10 September 2016
Kill Your Parents in Viking, Alberta (Storefront Arts Initiative & Blood Pact Theatre)
A vibrant, fraught, fast-paced new tragi-comedy from playwrights Bryce Hodgson & Charlie Kerr, the oddly named Kill Your Parents in Viking, Alberta plays out in real-time in the kitchen of young mother Susan (Allie Dunbar, hilarious in her immovability) as she attempts to have a civil dinner with her estranged siblings who are in town to get her to sign their late grandma’s estate papers. This proves difficult because her outspoken sister Perry (an excellently infuriated Libby Osler) refuses to suffer fools and firmly believes her conservative sister (and the older man- Jimi Shlag’s bumbling Paul- who knocked her up and moved her to Alberta at 17) to be just that. Their brother Frank (Michael Eisner, perfectly cast for his uneasy vulnerability and charming oddball energy)- a sweet but troubled recovering addict who just got out of prison and insists on connecting everything to the movie The Crow– is no help. Rachel Cairns’ direction is quick, detailed and straightforward, exactly what’s demanded by Hodgson & Kerr’s tricky, trippy script with its spitfire, overlapping dialogue. Brutal fight choreography by Nate Bitton (of course) raises the stakes while Hodgson & Bri Proke’s hyper-realistic set design raises the production value. A last-minute twist adds unnecessary drama and opens a can of worms the play doesn’t have room to explore but the reason there’s no room is that there’s so much deliciously packed into a seemingly simple scene.
Old Times (Unit 102 Actor’s Company)
Toronto’s most consistent indie company is mid-crisis at the moment. Their theatre space is being turned into condos and they were given just a few weeks’ notice to pack up and leave the Dufferin & Queen location that’s been home to their productions for nearly 5 years. Most of their just-announced 2016/17 season has been put on hold indefinitely but this isn’t a company that caves to crisis so when their season-launching Pinter play found itself without a performance space after rehearsals were already under way, they just found somewhere else to do it. That somewhere else is a weird derelict room in a weird derelict building on Niagara street, the sort of place you have to work hard to find and are unlikely to return to. In this unideal last minute space, Unit 102 is doing their Unit 102 thing, unfazed, undeterred. Their production of Harold Pinter’s Old Times is, like almost everything I’ve seen Unit 102 do before it, a solid, challenging, rewarding modern drama. Director Scott Walker is boldly unafraid of silence, letting the tensions between married couple Deeley & Kate and troublemaking houseguest Anna sit and simmer in really effective ways. The three-person cast is very strong with the incredible Lauren Horejda once again stealing the show with a conflicted and complex performance that quietly denies the splashier characters their upstaging. Anne van Leeuwen is striking and enigmatic as the sort of woman with whom its impossible to have a simple relationship and Mark Paci shines in Deeley’s most explosive moments, though he needs to bring his volume down a bit in the quieter scenes to better fit the new, more intimate space. Pascal Labillois’ set doesn’t have the impact of the company’s usual builds but Steve Vargo’s lighting design does a lot with a little. Overall, Old Times is a welcome reassurance that Unit 102 will be fine. Close their venue, postpone their season, bring it on; they’ve got this.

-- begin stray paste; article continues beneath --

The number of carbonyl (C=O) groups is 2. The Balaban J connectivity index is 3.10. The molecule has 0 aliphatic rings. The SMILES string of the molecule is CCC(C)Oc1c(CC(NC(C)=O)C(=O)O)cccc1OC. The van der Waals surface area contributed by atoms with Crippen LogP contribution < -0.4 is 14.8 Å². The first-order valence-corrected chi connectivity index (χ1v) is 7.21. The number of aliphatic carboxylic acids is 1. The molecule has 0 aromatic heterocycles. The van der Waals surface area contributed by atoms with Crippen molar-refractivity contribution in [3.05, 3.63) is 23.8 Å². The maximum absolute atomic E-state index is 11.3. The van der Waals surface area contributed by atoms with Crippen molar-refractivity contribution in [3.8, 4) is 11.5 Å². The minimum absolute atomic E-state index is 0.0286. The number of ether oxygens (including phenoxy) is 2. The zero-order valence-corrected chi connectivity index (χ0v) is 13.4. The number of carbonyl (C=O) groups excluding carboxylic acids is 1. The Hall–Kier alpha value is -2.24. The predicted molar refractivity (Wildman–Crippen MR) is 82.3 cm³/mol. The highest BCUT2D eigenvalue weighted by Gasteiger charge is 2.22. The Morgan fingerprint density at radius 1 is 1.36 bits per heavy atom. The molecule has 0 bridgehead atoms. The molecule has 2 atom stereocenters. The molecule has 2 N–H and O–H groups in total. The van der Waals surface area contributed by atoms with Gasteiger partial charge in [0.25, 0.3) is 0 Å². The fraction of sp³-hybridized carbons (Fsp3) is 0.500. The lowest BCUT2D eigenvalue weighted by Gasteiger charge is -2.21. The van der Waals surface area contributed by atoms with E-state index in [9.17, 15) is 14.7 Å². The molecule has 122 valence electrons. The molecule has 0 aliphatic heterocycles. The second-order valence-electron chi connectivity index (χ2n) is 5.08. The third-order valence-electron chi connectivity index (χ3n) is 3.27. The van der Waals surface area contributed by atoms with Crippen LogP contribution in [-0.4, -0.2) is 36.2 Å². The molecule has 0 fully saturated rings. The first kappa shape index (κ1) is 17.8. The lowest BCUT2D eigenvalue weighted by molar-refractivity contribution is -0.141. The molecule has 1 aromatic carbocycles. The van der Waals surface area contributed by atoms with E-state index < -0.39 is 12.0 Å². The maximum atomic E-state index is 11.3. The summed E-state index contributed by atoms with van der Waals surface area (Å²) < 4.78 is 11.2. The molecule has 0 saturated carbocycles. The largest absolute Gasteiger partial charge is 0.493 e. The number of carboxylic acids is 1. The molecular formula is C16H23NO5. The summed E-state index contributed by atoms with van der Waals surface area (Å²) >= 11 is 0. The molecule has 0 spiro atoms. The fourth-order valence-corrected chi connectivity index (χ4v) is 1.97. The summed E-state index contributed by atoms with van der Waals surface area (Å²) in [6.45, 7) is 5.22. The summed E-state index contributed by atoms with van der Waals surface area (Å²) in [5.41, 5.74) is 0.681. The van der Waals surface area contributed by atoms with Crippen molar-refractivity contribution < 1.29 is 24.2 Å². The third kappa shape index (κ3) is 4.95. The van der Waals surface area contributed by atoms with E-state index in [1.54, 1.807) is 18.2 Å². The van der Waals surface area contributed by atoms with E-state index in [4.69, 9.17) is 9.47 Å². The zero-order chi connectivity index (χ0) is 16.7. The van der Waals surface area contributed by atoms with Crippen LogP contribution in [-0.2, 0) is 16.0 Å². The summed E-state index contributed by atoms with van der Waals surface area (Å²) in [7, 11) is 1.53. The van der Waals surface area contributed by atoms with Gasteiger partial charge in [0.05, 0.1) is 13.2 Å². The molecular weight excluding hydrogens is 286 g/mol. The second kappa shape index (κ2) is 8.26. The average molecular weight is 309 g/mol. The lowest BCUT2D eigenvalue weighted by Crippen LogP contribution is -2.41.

Kingdom (Contra Theatre)
Playwright/star Meghan Greeley and MyTheatre Award winner David Ferry both deliver powerful performances in the Toronto premiere of Greeley’s one-act about Nora, a 16-year-old girl who’s lived almost her entire life held captive by a strange man she knows as “Sir”. Greeley’s script is at its best when it rests in her own hands and Ferry’s, the parts that lock Nora and her captor in a brutal psychological dance that shows him strategically dismantling her optimistic view of anything that he sees as a threat to their dystopian little “kingdom”. Annelise Hawrylak’s wacky imaginary friend character is unnecessary and distracting (if the fact that she doesn’t exist is a spoiler, it needs to be far less obvious). Silence in Sir’s absence would only add to the complexity of Nora’s psychological story and trim some much-needed time off the draggy script, focusing the play on the elements that already work incredibly well.